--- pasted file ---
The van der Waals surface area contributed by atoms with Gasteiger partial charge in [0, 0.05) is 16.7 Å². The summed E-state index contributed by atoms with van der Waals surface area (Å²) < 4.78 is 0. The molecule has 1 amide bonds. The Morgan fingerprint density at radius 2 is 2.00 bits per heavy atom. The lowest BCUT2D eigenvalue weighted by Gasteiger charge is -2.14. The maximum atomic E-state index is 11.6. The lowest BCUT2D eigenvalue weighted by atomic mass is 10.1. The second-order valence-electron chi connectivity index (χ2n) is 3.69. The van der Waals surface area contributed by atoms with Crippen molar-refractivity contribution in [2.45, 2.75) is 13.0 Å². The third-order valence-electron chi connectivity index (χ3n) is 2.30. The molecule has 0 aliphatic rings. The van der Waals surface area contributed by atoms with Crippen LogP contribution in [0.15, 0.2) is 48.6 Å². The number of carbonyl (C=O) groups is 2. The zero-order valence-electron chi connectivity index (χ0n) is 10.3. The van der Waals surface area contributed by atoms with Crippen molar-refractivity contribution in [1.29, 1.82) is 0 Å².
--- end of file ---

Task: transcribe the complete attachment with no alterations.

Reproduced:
The van der Waals surface area contributed by atoms with Gasteiger partial charge in [0, 0.05) is 16.7 Å². The summed E-state index contributed by atoms with van der Waals surface area (Å²) < 4.78 is 0. The molecule has 1 amide bonds. The Morgan fingerprint density at radius 2 is 2.00 bits per heavy atom. The lowest BCUT2D eigenvalue weighted by Gasteiger charge is -2.14. The maximum atomic E-state index is 11.6. The lowest BCUT2D eigenvalue weighted by atomic mass is 10.1. The second-order valence-electron chi connectivity index (χ2n) is 3.69. The van der Waals surface area contributed by atoms with Crippen molar-refractivity contribution in [2.45, 2.75) is 13.0 Å². The third-order valence-electron chi connectivity index (χ3n) is 2.30. The molecule has 0 aliphatic rings. The van der Waals surface area contributed by atoms with Crippen LogP contribution in [0.15, 0.2) is 48.6 Å². The number of carbonyl (C=O) groups is 2. The zero-order valence-electron chi connectivity index (χ0n) is 10.3. The van der Waals surface area contributed by atoms with Crippen molar-refractivity contribution in [1.29, 1.82) is 0 Å².